04/12/2002 12:00AM

Speed, rail biases aren't absolute


LEXINGTON, Ky. - After five days of racing at Keeneland, the broad track bias trends have been established. As might have been expected, the rail is good, and early speed is preferred. But there are subtle shades and nuances to be considered in both of those patterns.

Friday, April 5, was opening day, and track-bias-oriented bettors couldn't have been happier. My experience has been that the term "golden rail bias" is used much too liberally by most handicappers. For me, it takes a very special day to meet the strict definition. The rail must be dominant, not just preferred. And wins along the inside part of the track, from the two and three paths, can't fairly be considered to be part of this phenomenon.

With the exception of the first race, when Bag of Mischief pressed the pace while three or four wide, then drew clear, the rail was golden. And Bag of Mischief was so much the best in that race, his win shouldn't be considered much of an exception.

Saturday, April 6, has been lumped in along with Friday by many observers as another golden rail day, but I can't go along with that. I'll agree that horses who tried to rally five and six wide didn't have much of a chance, and should be upgraded when they return.

But it was the first three paths along the inside that were dominant, not just the rail.

Another mistake that has been made by some observers is that Keeneland's bias at this meet has been confused with a speed bias, which sometimes overlaps with a rail bias, but not always. The results on April 6 show why that assumption is misguided, since there were no winners on this day who led at the first call. Five of the six winners on the dirt rallied from third place. The other was Take Charge Lady, who rallied from second place.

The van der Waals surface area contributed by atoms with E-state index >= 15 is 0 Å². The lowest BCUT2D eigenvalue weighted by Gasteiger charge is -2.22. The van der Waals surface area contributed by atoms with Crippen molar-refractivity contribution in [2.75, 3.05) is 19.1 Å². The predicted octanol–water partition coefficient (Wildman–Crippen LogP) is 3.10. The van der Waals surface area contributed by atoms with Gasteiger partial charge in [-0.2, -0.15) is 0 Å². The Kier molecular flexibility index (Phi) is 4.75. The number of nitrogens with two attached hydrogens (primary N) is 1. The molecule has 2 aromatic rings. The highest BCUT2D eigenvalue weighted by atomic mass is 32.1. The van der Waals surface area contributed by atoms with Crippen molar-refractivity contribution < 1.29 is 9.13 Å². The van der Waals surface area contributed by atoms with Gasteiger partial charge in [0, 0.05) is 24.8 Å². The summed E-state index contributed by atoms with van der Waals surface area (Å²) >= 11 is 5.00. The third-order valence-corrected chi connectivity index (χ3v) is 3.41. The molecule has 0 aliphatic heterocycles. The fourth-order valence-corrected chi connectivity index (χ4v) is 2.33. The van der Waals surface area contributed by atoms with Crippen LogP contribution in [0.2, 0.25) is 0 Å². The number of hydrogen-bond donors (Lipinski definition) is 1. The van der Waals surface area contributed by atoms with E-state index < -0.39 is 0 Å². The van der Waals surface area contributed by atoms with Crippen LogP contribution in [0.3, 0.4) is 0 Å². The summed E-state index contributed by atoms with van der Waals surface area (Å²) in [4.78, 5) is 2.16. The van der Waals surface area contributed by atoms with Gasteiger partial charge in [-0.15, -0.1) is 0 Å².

There were three front-running winners from six races on the main track on April 7.

Another winner pressed the pace, then dueled outside of the early leader. Although it is true that Ray's Treasure, the winner of the fifth race, saved ground along the inside early, he didn't make progress until he swung out five wide in the stretch, then kicked home strongly to win. Now that I have had a chance to calculate my pace figures, I realize that Ray's Treasure ran an outstanding race since he defied the inside bias, and did so while gaining ground in a race that contains a faster-than-par variant-adjusted come-home time.

It may or may not be significant that Cashel Castle rallied three wide from fourth to win the Lafayette Stakes, since he appeared to be dominant on paper, and was even more so in the race. However, the fact that second-place finisher Governor Hickel rallied from four wide is more telling. Although the inside was the best part of the track, a good horse could still be effective with a four or five-wide bid.

The first race on Wednesday, April 10, misled a lot of handicappers. October Optimist was the 13-10 favorite. She rated along the inside, made a strong move to assume command, and was long gone. Second-place finisher Chimes Lady was far back while seventh in that field of eight, then rallied along the rail to complete the exacta, two lengths clear of the third finisher. The mutuel handle in the press box figured to be large for the rest of the day, since this appeared to be an early indication that a powerful rail bias was back.

The second race completely contradicted that theory, however, when the first three finishers rallied from five, six, and seven wide. There were four winners who rallied from four, five, or six wide, and three who won along the inside. When the dust settled, the main track had proven to be unbiased.

April 11 was more typical. Not a golden rail, but a strong inside bias. There were three front-running winners from the six races on the dirt. One winner rallied from second, and another from third. And Valid Lightning was along the inside most of the way, when he bid from 10th to win the second race.

The turf course has favored closers, and mid-pack runners most of the time. That bias has been quite consistent so far, and will provide good betting opportunities when front-runners are favored on that surface. They will be vulnerable.